When it comes to building communities of interconnected friends and family, how does marital status influence the links between people? Who interacts more with their neighbors, friends, and family– married people or their single counterparts?
Singles are often stereotyped as lonely, sitting at home by themselves (or maybe with a few cats). In contrast, marriage is often thought of as the foundation of our communities, functioning as a sort of social glue. However, for married people, husbands or wives may have to balance giving time to their partners at the expense of spending time with other social connections. Singles, on the other hand, have time to socialize with their friends and families, and therefore may be more connected. So, which is it?
In a recent study published in the Journal of Social and Personal Relationships,1 researchers examined this question using data from two large representative samples collected in the United States as part of the General Social Survey (data collected between 2000 and 2012) and the National Survey of Families and Households (1994-1996). Together, these two studies consisted of approximately 15,000 people. The researchers compared currently married individuals to people that were not currently married (i.e., never had been married or previously divorced) on their level of social connections, which was defined as how much time they spent socializing with friends, and the extent to which they gave and received support from friends and family.
The results of this study show that those who are not married have more contact with their family, friends, and neighbors than the married. Importantly, these analyses were able to rule out other potential influences besides marital status, such as age, having children, education, income, ethnicity, and geographic distance from family. So the effects of marital status are, for example, not due to the fact that married people are more likely to have kids (because having kids tends to limit free time to spend with friends, etc.).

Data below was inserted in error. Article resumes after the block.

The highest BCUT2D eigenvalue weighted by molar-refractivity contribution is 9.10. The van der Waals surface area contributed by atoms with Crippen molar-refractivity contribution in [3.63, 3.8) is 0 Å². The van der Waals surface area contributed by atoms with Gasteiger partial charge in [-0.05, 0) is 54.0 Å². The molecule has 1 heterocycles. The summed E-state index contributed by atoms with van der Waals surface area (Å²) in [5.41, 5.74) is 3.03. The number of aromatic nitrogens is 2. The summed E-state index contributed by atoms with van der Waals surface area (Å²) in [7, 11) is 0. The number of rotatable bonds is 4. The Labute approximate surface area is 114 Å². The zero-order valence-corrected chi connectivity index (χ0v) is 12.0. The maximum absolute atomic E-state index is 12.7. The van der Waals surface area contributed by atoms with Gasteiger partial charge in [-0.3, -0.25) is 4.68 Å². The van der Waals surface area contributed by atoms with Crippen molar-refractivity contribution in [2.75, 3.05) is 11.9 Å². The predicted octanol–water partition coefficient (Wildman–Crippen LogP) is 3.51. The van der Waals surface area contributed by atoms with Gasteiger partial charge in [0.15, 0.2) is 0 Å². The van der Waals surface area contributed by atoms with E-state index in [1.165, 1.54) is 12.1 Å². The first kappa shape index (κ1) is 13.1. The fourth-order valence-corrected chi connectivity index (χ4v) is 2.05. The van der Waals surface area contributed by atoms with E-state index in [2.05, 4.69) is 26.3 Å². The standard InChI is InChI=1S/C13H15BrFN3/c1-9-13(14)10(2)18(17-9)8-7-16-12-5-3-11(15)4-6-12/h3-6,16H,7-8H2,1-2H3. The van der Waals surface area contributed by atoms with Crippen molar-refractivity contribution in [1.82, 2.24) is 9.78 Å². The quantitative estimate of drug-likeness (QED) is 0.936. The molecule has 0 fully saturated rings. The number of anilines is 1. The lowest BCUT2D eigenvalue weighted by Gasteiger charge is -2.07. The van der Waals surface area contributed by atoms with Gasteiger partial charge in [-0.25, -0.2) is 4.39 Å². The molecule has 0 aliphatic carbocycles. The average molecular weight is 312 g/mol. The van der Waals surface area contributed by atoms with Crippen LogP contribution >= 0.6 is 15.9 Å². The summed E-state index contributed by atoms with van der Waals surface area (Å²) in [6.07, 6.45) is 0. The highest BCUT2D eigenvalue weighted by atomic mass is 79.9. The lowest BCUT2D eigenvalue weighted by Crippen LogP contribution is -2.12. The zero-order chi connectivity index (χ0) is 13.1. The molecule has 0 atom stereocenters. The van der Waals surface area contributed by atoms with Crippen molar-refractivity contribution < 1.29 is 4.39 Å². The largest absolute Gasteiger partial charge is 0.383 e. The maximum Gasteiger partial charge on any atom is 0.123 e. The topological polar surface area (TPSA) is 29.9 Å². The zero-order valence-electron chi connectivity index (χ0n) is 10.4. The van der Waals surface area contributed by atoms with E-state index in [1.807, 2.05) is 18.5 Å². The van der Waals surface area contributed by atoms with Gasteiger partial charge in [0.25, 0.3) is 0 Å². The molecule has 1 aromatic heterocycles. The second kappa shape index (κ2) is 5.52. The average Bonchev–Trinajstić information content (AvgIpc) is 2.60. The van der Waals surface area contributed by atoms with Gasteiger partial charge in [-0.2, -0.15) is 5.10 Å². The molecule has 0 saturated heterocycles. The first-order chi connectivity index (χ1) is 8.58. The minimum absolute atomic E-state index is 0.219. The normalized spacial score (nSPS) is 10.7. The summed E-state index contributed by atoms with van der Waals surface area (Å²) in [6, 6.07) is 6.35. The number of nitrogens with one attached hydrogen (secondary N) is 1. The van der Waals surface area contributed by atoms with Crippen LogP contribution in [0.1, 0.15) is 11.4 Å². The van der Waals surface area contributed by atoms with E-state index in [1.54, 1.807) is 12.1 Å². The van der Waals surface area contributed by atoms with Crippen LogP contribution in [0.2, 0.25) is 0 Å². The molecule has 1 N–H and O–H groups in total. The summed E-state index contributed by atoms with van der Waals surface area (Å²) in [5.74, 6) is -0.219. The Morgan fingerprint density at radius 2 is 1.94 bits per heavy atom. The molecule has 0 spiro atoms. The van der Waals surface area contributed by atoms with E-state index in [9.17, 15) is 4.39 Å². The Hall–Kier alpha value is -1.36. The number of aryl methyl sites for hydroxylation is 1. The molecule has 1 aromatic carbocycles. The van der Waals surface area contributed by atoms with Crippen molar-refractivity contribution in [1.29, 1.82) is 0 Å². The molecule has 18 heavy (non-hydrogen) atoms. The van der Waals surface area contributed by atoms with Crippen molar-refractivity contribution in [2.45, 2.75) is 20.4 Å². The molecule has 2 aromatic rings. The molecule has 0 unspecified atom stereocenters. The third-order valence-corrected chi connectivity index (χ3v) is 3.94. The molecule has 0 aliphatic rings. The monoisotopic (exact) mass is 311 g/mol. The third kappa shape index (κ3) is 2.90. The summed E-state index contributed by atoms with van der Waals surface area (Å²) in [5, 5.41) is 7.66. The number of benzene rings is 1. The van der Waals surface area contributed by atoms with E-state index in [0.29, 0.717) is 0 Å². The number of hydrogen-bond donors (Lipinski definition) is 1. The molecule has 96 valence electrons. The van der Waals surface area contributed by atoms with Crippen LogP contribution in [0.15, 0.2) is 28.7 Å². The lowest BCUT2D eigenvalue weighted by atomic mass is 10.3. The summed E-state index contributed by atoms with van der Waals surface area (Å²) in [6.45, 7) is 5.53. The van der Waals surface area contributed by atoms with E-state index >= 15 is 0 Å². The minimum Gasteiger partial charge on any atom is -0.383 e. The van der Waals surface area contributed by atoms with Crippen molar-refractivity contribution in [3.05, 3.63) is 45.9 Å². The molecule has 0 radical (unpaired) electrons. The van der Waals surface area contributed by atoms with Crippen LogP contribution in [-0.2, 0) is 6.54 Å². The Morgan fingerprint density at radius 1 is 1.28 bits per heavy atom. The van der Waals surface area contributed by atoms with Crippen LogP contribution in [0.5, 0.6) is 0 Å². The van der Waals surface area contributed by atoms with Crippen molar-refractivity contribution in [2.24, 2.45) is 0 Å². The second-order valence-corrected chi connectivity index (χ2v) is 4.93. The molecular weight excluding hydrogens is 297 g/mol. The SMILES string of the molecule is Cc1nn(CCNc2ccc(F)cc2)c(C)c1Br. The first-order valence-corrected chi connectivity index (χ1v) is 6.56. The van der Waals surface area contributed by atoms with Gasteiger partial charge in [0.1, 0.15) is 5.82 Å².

The authors speculate these findings may represent several possible dynamics. For example, given the romanticized few of marriage, people may believe that their husbands or wives are their soulmates and should fulfill all of their social needs. Alternatively, because they may live alone, single people may need to take efforts to meet their social needs and actively seek out interactions with friends and family, whereas married individuals’ social needs are met without relying on interactions with friends and family.
The bottom line is that there different ways of being connected to others and meeting our social needs, whether it’s from romantic partners, friends, neighbors, or family. Just because someone isn’t in a romantic relationship, doesn’t mean he or she doesn’t have an active social life.
1Sarkisian, N., & Gerstel, N. (2016). Does singlehood isolate or integrate? Examining the link between marital status and ties to kin, friends, and neighbors. Journal of Social and Personal Relationships, 33, 361-384.
Dr. Le’s research focuses on commitment, including the factors associated with commitment and its role in promoting maintenance. He has published on the topics of breakup, geographic separation, infidelity, social networks, cognition, and need fulfillment and emotions in relationships.